That's what I felt watching. I said, "I'm enjoying watching this," but I would also love to just be hanging out between, like, while setups are happening.
Alexis: Well, you would have been having to help us memorize lines between setups. But it's true that there was a lot of fun and a lot of silliness going on. I think a lot of that is in the scenes and a lot of it was between the scenes.
Amy: That's kind of the great part about...for me, there was a long time between when we finished shooting it and when we actually got to see it, but watching the movie removed from it as an audience member especially when I'm not on screen and thinking about, "Oh, I should have done something..." but with other people, it feels watching it how it did making it. It feels like you're there.
Alexis: You make a good, well-made, point, because how often do you feel what I experience when I see things that I worked on, where the finished product is very different than what I was imagining we were doing, and what I thought I was doing, and what I thought the project was and it comes together as something else entirely. Not necessarily bad, but just very different. But that's not the case with Much Ado, I think. What I see on the screen is also what I felt and experienced when we were making it.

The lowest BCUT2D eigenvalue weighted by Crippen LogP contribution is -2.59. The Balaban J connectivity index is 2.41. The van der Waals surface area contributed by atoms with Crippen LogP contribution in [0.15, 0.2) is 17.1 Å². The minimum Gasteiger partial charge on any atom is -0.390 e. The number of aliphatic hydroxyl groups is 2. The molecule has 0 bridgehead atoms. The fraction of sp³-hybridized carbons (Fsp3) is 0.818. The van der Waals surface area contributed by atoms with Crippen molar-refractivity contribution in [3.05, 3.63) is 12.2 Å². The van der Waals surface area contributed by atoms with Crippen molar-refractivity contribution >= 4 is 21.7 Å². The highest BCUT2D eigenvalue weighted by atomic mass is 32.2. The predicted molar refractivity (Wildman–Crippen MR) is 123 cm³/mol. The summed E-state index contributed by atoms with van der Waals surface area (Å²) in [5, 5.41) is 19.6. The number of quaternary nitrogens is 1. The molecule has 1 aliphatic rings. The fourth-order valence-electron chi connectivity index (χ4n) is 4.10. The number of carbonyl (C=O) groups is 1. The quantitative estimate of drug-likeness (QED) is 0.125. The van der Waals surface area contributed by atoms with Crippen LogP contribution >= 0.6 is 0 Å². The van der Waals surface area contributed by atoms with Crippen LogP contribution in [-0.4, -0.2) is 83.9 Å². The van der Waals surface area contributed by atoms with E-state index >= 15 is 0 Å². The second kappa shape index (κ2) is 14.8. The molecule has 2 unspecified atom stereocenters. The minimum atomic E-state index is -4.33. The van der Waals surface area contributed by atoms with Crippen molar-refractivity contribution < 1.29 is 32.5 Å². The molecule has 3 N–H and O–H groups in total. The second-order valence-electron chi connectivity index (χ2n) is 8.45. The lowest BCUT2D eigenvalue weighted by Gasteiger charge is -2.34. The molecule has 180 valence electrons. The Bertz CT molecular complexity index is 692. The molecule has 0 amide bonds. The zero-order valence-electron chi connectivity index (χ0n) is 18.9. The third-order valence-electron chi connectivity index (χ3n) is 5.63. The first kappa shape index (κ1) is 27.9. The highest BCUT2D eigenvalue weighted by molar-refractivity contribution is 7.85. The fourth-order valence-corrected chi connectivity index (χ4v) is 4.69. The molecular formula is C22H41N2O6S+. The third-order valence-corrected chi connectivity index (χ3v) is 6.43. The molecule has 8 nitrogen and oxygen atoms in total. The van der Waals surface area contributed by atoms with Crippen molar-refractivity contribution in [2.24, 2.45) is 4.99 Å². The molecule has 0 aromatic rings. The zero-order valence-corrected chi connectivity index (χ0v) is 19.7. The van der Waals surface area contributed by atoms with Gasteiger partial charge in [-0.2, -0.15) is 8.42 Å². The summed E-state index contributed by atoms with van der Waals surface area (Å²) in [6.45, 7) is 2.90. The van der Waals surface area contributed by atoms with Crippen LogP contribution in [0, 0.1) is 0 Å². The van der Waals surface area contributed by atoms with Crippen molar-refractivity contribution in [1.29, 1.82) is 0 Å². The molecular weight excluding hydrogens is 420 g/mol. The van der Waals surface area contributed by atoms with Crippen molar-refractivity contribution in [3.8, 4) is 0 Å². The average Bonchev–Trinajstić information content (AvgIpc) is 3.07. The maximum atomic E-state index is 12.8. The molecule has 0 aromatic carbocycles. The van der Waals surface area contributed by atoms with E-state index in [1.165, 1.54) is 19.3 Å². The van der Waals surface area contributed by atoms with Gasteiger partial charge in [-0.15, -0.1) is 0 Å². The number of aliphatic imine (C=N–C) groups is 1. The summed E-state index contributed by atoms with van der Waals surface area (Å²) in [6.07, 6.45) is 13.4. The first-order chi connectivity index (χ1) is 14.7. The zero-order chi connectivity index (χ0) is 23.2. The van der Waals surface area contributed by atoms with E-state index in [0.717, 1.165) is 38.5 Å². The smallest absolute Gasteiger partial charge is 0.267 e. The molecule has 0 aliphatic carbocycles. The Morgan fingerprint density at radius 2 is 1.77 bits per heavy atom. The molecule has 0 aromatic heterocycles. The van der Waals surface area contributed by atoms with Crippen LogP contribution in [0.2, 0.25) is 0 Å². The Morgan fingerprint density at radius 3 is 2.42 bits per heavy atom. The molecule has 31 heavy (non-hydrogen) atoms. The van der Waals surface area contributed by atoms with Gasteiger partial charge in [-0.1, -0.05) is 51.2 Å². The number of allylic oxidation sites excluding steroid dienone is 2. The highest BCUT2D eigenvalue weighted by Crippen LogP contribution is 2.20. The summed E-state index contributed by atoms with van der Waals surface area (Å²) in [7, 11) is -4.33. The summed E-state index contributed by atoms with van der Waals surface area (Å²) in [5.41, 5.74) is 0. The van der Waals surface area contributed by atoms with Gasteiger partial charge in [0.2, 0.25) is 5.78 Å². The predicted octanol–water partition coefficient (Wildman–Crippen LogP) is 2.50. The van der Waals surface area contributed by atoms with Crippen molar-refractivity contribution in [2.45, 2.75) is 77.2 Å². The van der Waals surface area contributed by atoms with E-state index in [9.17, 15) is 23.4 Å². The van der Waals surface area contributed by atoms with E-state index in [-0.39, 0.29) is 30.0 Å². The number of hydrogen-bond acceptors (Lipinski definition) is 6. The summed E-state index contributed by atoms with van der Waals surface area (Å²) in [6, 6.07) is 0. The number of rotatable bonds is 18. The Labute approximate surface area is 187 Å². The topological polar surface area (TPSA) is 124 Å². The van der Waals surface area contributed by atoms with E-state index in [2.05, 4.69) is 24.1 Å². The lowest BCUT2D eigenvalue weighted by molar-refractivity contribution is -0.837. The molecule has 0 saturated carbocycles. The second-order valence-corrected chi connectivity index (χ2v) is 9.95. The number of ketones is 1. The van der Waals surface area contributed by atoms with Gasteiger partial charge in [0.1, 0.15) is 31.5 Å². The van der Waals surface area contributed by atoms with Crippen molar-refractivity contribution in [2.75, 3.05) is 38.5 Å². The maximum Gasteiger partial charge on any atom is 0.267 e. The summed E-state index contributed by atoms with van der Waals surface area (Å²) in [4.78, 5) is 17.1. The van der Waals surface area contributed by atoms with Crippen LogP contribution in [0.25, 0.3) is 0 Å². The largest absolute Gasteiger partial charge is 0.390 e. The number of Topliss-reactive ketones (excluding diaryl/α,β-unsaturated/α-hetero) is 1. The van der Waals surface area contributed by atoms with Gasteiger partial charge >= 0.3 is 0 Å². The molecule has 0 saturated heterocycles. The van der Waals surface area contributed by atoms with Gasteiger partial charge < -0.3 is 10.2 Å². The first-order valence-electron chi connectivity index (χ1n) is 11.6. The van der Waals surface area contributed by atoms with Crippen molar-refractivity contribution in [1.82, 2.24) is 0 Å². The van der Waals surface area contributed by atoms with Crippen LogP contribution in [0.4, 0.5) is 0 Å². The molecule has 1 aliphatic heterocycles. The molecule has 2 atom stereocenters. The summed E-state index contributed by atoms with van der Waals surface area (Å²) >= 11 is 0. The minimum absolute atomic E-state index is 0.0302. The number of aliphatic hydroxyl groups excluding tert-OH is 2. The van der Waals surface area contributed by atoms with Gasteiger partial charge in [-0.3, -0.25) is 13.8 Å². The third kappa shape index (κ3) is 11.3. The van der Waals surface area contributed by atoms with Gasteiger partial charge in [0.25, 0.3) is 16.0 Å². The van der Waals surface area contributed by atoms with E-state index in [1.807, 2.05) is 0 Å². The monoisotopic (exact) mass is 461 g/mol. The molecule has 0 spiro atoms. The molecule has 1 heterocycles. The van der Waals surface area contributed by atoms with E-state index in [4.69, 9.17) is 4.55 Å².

Now, you talked about having to memorize the lines, and obviously as a performer, I would think that part of a tool kit that you have is where you're able to improv. But if you're doing Shakespeare, what you speak can't be improv'd. So, I'm wondering, how do you bring yourself to your character given that you are locked into what you can say?
Alexis: Well, I'll start but obviously you jump in, Amy. I think while it's true that the dialogue is locked, and God forbid you riff on Shakespeare when you're doing his lines -- or at least riff intentionally (laughs) -- It's sort of frowned upon, but, in a way that frees you up physically and it frees you up with interpretation and with the rhythms of how you speak and the words...which words in a sentence you choose to stress, and there are so many ways in which you can interpret and express.
Yes, you can't revise or improvise or rewrite the dialogue, but that's only a small part of the storytelling, and Joss wasn't afraid to point the camera at people who weren't talking, and he's not afraid to make sure that in the edits that you see people's reactions and you see nonverbal communication going on whether it's intentional between characters or unintentional, there's a lot happening all the time. And he did, you know, the long, wide takes, where you can almost like a theatergoer just see the life of this story unfolding in front of you, so there aren't that many angles and there aren't that many edits. There's not a lot of...the fashion now is for quick edit, crazy angle.